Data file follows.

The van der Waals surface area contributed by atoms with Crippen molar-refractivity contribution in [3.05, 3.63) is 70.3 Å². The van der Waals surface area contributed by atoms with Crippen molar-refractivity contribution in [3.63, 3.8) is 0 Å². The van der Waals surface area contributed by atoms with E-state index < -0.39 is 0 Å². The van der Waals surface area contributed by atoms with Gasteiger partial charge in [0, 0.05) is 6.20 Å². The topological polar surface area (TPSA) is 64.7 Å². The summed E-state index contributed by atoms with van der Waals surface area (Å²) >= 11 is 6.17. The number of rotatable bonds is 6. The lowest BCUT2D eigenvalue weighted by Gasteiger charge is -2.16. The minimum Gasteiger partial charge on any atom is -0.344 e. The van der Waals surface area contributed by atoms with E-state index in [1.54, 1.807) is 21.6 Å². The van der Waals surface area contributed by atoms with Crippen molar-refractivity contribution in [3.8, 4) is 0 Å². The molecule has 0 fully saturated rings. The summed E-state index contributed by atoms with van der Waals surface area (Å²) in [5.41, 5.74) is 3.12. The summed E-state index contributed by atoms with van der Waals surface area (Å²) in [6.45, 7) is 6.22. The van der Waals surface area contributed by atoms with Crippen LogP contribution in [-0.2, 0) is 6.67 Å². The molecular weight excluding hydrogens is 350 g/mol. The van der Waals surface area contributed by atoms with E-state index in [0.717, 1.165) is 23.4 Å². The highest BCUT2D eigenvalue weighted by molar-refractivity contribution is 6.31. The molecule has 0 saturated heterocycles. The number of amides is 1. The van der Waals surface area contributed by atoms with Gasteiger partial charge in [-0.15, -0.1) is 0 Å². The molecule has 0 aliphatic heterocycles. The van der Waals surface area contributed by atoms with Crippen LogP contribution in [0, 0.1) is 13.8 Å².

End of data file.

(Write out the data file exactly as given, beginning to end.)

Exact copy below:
The van der Waals surface area contributed by atoms with Crippen molar-refractivity contribution in [3.05, 3.63) is 70.3 Å². The van der Waals surface area contributed by atoms with Crippen molar-refractivity contribution in [3.63, 3.8) is 0 Å². The van der Waals surface area contributed by atoms with E-state index < -0.39 is 0 Å². The van der Waals surface area contributed by atoms with Gasteiger partial charge in [0, 0.05) is 6.20 Å². The topological polar surface area (TPSA) is 64.7 Å². The summed E-state index contributed by atoms with van der Waals surface area (Å²) >= 11 is 6.17. The number of rotatable bonds is 6. The lowest BCUT2D eigenvalue weighted by Gasteiger charge is -2.16. The minimum Gasteiger partial charge on any atom is -0.344 e. The van der Waals surface area contributed by atoms with E-state index in [1.54, 1.807) is 21.6 Å². The van der Waals surface area contributed by atoms with Crippen molar-refractivity contribution in [3.8, 4) is 0 Å². The molecule has 0 fully saturated rings. The summed E-state index contributed by atoms with van der Waals surface area (Å²) in [5.41, 5.74) is 3.12. The summed E-state index contributed by atoms with van der Waals surface area (Å²) in [6.45, 7) is 6.22. The van der Waals surface area contributed by atoms with Crippen LogP contribution in [-0.2, 0) is 6.67 Å². The molecular weight excluding hydrogens is 350 g/mol. The van der Waals surface area contributed by atoms with E-state index in [0.717, 1.165) is 23.4 Å². The highest BCUT2D eigenvalue weighted by molar-refractivity contribution is 6.31. The molecule has 0 saturated heterocycles. The number of amides is 1. The van der Waals surface area contributed by atoms with Gasteiger partial charge in [-0.15, -0.1) is 0 Å². The molecule has 0 aliphatic heterocycles. The van der Waals surface area contributed by atoms with Crippen LogP contribution in [0, 0.1) is 13.8 Å².